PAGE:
In addition to the changes in the main fights of UFC 294, a major surprise emerged last Wednesday (11) with the announcement of the end of the collaboration between the UFC and the USADA (United States Anti-Doping Agency). This news quickly reverberated in the mixed martial arts (MMA) community and elicited reactions, including from Jon Jones, the current heavyweight champion, who has had a tumultuous history with the agency.
Jon Jones expressed his sentiments through social media. When he competed in the light heavyweight category (93 kg), he faced three controversial situations with the USADA in different contexts, resulting in suspensions and the loss of his title at the time. With the announcement that the USADA will no longer conduct anti-doping tests on UFC athletes starting in 2024, Jon Jones emphasized that he “survived” the period during which the partnership between the organizations was in effect, which began in 2015.
He stated, “Man, I survived the USADA. First, they said I was guilty because of picograms, then they considered me innocent, and then picograms became something legal. Guess what? I’m still here, still undefeated. This nonsense of a ‘no contest’ against Daniel Cormier needs to be removed from my record. I never cheated in this sport, and I’ll stand by that until the day I die.”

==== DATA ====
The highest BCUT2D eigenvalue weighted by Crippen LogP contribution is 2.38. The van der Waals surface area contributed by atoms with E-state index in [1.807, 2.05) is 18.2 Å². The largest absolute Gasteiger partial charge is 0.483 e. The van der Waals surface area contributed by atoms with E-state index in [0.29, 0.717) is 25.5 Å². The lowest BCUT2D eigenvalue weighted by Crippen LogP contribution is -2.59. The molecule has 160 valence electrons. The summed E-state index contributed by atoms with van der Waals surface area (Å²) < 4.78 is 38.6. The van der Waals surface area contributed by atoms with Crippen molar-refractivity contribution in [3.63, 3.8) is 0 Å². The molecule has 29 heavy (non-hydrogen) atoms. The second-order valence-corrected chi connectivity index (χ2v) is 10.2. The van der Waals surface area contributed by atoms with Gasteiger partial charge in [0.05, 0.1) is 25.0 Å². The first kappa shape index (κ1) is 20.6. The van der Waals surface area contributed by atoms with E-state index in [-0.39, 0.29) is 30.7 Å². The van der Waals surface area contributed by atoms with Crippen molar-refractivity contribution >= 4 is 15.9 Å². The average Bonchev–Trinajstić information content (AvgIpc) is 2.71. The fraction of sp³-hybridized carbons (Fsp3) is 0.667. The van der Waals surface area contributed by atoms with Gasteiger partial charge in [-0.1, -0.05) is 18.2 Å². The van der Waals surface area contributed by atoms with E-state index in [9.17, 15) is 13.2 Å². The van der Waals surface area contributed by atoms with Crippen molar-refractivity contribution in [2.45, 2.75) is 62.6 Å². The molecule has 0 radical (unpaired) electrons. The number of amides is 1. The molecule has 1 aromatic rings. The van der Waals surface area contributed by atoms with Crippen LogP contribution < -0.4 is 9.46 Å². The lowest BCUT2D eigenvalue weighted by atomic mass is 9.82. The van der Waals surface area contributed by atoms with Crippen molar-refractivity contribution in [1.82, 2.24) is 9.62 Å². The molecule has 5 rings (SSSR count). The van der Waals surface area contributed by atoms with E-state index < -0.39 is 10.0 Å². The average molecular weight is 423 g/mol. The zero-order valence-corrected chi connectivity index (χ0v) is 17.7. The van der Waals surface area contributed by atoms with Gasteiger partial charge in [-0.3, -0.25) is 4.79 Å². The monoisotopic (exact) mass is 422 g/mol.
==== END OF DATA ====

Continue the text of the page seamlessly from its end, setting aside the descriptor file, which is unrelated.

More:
In 2016, Jones was removed from the fight that would have unified the light heavyweight titles against Daniel Cormier and would have headlined UFC 200. On that occasion, the fighter tested positive for clomifene and letrozole, prohibited substances. As a result, he lost his championship and was suspended by the USADA for a year.
After serving the suspension, Jones returned to fighting in July 2017 and defeated ‘DC’ with a head kick. However, the result of the fight was nullified when he tested positive for turinabol in a pre-fight examination. This led to a ‘no contest’ (fight with no result), and Jones was suspended again, this time for 15 months.
The controversy surrounding turinabol followed Jon when he returned to the sport in 2018. Shortly before his fight against Alexander Gustafsson, a minuscule amount of the steroid was found in his system. Jones argued that the detected amount was extremely low, measured in picograms, which equate to an infinitesimal quantity of a gram. Despite this claim, the Nevada State Athletic Commission refused to allow ‘Bones’ to compete. To keep the event intact, the UFC moved the fight from Las Vegas to California, where the local Athletic Commission found no evidence that Jones had used turinabol again.
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